Black Widow Spider
A mature female black widow spider has a large, black shiny body and measures approximately 3/8 inch long, with one-inch legs. An hour-glass shape in bright red or orange-red color can be found on the abdomen.
Black widow spider webs are very irregular, white in color and strong. They’re most often found in areas where water and insects are readily available. Around the home, they can be found under outdoor furniture barbecue grills, pool pumps, and in storage areas, garages, wood piles, block fences and the corners of porches and patios.
The black widow is shy. She hides near the web by day typically in some sort of sheltered spot and is most active at night, where she waits on her web for prey to enter. She produces hundreds of babies hatched from egg sacs that look like moth balls. The young black widows are white in color and spread quickly after hatching.
The male black widow is much smaller, and is brown and white in color. Because of its size, its bite cannot pierce skin, and is therefore not dangerous to humans.
Control - To control the black widow population, it is necessary to directly hit the adult spider with a strong insecticide and destroy the egg sacs. To locate the black widow spider, use a flashlight at night to find her in her web. Also keep all webs knocked down around your home. It is important to flush out the spider from cracks and crevices, and most times requires professional attention. Contact Wagner Pest Solutions for immediate treatments.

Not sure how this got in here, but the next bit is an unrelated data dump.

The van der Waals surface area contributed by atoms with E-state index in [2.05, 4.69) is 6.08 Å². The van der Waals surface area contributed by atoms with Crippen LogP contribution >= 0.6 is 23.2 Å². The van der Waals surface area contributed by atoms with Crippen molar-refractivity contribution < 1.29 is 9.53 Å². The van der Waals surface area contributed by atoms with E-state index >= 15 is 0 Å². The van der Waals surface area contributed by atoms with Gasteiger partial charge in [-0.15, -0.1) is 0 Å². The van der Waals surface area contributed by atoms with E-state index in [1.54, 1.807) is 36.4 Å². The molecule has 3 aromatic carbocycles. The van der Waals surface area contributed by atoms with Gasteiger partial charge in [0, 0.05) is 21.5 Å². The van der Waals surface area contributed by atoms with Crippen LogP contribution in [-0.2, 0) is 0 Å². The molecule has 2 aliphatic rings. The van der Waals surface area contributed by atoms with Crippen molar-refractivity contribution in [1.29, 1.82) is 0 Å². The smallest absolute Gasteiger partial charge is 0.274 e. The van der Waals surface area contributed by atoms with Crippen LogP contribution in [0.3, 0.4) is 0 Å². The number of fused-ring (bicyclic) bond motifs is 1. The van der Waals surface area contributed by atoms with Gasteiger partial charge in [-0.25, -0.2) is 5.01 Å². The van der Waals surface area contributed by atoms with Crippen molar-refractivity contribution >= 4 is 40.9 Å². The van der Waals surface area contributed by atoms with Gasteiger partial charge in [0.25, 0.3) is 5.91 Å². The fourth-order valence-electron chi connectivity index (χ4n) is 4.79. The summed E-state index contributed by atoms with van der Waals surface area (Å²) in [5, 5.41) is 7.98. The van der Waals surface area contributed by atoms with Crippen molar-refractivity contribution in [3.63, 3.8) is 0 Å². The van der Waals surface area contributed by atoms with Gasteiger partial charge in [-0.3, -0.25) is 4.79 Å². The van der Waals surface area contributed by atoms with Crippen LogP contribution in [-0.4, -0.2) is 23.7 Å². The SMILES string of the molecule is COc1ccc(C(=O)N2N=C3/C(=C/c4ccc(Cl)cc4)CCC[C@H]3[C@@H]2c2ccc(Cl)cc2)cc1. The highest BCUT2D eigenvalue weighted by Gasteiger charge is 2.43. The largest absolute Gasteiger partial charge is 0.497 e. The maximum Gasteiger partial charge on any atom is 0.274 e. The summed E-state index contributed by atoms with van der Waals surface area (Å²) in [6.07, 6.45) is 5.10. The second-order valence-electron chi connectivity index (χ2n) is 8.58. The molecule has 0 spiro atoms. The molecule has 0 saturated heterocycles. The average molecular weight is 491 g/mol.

Signs and Symptoms of a Bite - The initial bite may feel like a pin prick, which may go unnoticed. At first, victims experience little or no visible signs such as swelling. A red circular mark may appear about six hours after the bite.
The initial symptoms may be progressive aching sensations, with muscle pain at the bite site spreading to the lower back, thighs and limbs. Symptoms often last up to 36 hours and lingering effects may last for several weeks.
Treatment - Call the Banner Poison Control Center immediately to determine whether the bite victim can be managed at home or will require treatment by a physician or hospitalization. Severe cases may require antivenin treatment.
Approximately 100 calls are received each year about bites from the black widow spider.